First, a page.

Revista Scientific American Noviembre 2017. Inglés
How to Make a Consciousness Meter
Zapping the brain with magnetic pulses while measuring its electrical activity is proving to be a reliable way to detect consciousness
I have died many times over. Every night when I lay down my weary self to rest, my consciousness is extinguished. I experience nothing until I wake up inside my sleeping body
in a dream disconnected from the external world. Or later consciousness resurfaces in the morning on my return to the wakening world.
A chain of volcanoes running up America’s West Coast imperils millions of people. Mount St. Helens is the most infamous and deadly.
New methods of probing inside the mountain show surprising ways that molten rock moves from the deep earth through intricate networks of conduits.
Signals of these movements and of chemical changes in magmas may help forecast the timing and danger of coming eruptions here and at similar volcanoes.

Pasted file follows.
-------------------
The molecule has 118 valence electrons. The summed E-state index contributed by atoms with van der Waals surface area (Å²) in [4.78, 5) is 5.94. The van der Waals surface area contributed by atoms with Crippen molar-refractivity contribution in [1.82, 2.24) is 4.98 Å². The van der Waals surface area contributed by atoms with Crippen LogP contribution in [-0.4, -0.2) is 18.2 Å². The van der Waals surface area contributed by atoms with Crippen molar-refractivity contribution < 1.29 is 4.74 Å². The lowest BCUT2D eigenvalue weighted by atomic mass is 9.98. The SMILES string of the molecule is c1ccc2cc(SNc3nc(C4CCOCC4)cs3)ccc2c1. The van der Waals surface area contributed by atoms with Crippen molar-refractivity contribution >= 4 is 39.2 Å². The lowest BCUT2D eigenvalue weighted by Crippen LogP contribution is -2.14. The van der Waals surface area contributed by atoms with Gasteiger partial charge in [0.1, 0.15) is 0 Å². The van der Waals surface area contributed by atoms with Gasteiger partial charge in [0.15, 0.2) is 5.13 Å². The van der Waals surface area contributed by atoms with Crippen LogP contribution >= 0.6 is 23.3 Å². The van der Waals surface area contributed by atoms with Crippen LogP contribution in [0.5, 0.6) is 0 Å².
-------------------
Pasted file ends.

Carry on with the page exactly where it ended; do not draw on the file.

Early on the morning of May 18, 1980, Arlene Edwards, a freelance photographer from Portland, Ore., and her 19-year-old daughter, Jolene, drove across the Columbia River to a high outcropping of rock in southwestern Washington State. There they set up Arlene’s camera and began to watch the Mount St. Helens volcano 10 miles to their southeast. For the previous two months the volcano had been spitting out ash and steam, and the Edwardses were among dozens of observers on surrounding ridges who thought they were a safe distance away. It was a gorgeous Sunday morning, the air warm and still beneath a cloudless sky, the volcano grand and terrible under its ash-streaked glaciers.
Suddenly, the entire north side of Mount St. Helens began to slide into the adjacent valley. An angry, gray cloud of pulverized rock and hot gas leaped from the void that had been a mountainside seconds before. The cloud grew explosively, filling the eastern sky and rushing toward Arlene and her daughter. When the cloud hit the viewpoint on which they stood, it blew Arlene 1,000 feet away; her body was later found tangled in the branches of a hemlock tree below the ridge. Jolene, dead of ash asphyxiation, was found near her mother’s pickup. Around the mountain, 55 other people lay dead or mortally wounded, victims of an eruption much larger than geologists anticipated.